Chantal Braganza is deputy editor, food at Chatelaine magazine.
My mother often tells stories about two remarkable gifts her father gave her as a young woman building a life in 1980s Toronto. One was a case of Dom Pérignon, which he’d saved up for months to buy for her wedding. The other was a pallet of infant formula, accumulated shortly after I was born over the course of visits to western Mexico, where my mother grew up. At the time, formula was significantly less expensive there than in Canada. Parental leave then was also 17 weeks, compared with our current average of 52, and 62 per cent of children were breastfed in their first few weeks of life compared to today’s 90 per cent – two statistics that are tightly linked.
Like many new parents, however, no amount of parental leave would have resulted in her being able to nurse my brother and me. Despite weeks of painfully trying, she was physically unable to do it, and for her sanity and well-being, she chose to formula-feed us through our first year of life instead. It’s why she remains grateful for her father’s gift to this day.
I’ve thought of this family anecdote often while following the infant-formula shortage in the United States, a horrifying crisis that has left parents in parts of the country scrambling through empty-shelved stores for weeks, driving for hours to find the specialized formula their baby needs to thrive, and in some desperate cases turning to inadequately nutritious homemade versions.
While a couple of recent factors set this shortage into motion – pandemic-related supply chain issues, a product recall and subsequent production shutdown at the country’s largest factory, which was responsible for producing as much as a quarter of the U.S.’s baby formula – a crisis like this was a long time coming. Canada isn’t immune to feeling the effects; the federal government has issued an advisory about the shortage.
So while a lot has changed in the 35 years since my mother’s experience, much about how infant formula is made, regulated and sold has not. The great majority of the global infant-formula supply is still produced by just four companies. Prices remain exorbitant for this non-medicinal product, one that many families rely on to keep their children alive; in Canada, the cost has risen nearly tenfold since the 1970s.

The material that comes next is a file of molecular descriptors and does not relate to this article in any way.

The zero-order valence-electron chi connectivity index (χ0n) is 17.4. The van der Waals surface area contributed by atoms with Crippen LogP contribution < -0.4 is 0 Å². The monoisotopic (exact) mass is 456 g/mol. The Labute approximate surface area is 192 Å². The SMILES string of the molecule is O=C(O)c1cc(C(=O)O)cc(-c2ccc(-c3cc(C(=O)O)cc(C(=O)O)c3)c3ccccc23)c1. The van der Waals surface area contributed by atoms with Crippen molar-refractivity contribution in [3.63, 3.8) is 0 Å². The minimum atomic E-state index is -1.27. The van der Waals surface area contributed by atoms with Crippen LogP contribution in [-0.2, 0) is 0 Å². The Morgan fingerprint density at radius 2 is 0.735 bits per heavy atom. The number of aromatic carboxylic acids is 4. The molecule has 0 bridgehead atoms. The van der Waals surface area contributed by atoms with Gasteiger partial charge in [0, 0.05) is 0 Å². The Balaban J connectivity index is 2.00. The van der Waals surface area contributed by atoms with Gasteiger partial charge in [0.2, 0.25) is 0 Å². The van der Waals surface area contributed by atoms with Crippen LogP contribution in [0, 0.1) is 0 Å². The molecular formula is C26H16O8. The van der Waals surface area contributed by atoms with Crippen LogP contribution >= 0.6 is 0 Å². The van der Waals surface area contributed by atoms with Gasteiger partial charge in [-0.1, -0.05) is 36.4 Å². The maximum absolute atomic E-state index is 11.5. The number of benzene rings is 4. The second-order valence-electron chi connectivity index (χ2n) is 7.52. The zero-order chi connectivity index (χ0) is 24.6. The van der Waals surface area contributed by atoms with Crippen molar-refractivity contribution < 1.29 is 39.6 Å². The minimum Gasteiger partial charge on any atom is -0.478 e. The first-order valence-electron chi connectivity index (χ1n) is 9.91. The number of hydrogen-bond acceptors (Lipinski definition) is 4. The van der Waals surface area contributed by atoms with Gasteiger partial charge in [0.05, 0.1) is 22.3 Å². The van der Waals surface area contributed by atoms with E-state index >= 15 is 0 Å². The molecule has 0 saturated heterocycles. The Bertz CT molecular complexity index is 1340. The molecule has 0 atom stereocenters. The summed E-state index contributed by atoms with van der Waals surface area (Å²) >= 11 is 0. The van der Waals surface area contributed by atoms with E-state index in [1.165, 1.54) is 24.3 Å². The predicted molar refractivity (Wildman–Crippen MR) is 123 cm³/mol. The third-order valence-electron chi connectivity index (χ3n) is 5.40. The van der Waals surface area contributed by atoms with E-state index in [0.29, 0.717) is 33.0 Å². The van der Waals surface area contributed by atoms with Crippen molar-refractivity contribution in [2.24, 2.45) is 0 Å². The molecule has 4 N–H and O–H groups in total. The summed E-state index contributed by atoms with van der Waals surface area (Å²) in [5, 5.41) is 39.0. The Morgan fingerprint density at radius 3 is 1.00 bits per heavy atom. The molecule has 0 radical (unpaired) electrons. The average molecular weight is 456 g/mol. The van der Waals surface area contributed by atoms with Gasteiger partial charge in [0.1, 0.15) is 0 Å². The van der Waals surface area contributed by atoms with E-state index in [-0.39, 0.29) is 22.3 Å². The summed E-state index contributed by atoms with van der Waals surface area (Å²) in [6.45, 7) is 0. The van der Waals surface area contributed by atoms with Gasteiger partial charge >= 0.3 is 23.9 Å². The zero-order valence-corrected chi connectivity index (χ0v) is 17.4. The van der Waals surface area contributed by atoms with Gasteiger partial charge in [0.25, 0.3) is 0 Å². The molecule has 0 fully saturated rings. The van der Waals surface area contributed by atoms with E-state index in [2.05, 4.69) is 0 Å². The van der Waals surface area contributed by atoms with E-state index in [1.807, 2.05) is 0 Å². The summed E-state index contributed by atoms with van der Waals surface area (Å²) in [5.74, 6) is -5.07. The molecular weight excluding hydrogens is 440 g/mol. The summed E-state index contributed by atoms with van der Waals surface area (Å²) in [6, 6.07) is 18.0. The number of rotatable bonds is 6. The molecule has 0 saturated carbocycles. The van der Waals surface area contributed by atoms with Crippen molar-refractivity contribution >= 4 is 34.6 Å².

Our supply is almost entirely reliant on global imports, even though Canada has a 50-year-old supply-managed dairy system, which would make domestic production of infant formula possible. Indeed, a factory in Kingston has proven this by manufacturing massive amounts of infant formula and shipping almost all of it to China, the result of a 2017 agreement between Feihe International and the Ontario government. In the deal, the Chinese infant-formula manufacturer invested $225-million in building a 40-acre production facility, which makes cow- and goat-dairy-based formula with powdered milk purchased from Canada’s managed supply. In exchange, Feihe was able to address China’s growing demand for infant formula driven by the end of its one-child policy and lasting anxiety about the country’s melamine formula scandal almost 15 years on. The arrangement seems to have irritated the U.S. regime; in renegotiating its former NAFTA agreement with Canada, Washington imposed additional duties on its already shockingly high tariffs on global Canadian formula exports, a product Canada does not ship to the U.S. in significant amounts.
When NAFTA was renegotiated, eventually producing the new USMCA, the quarrel over infant formula was seen as a curious sticking point; now the agreement looks short-sighted. Canadians, meanwhile, seem to only now have become aware of the strange reality of our own domestic formula supply and production – one that could be heavily improved by making Health Canada’s temporary import allowances on European formula permanent, and by mandating higher domestic production quotas for Kingston’s Feihe plant, or any other similar arrangements looking to capitalize on our powdered milk prices that may follow.
Infant formula is already highly and unfairly stigmatized; for many families, it isn’t a feeding option, but the only choice, making it all the more crucial that we think about this product as more than some semi-agricultural pawn in trade disputes. Up until now, every move the Canadian industry has made around the production and supply of infant formula has been reactionary. It’s time to start thinking about – and acting on, producing, even exploiting – its supply ourselves. We’ve already proven it’s possible.
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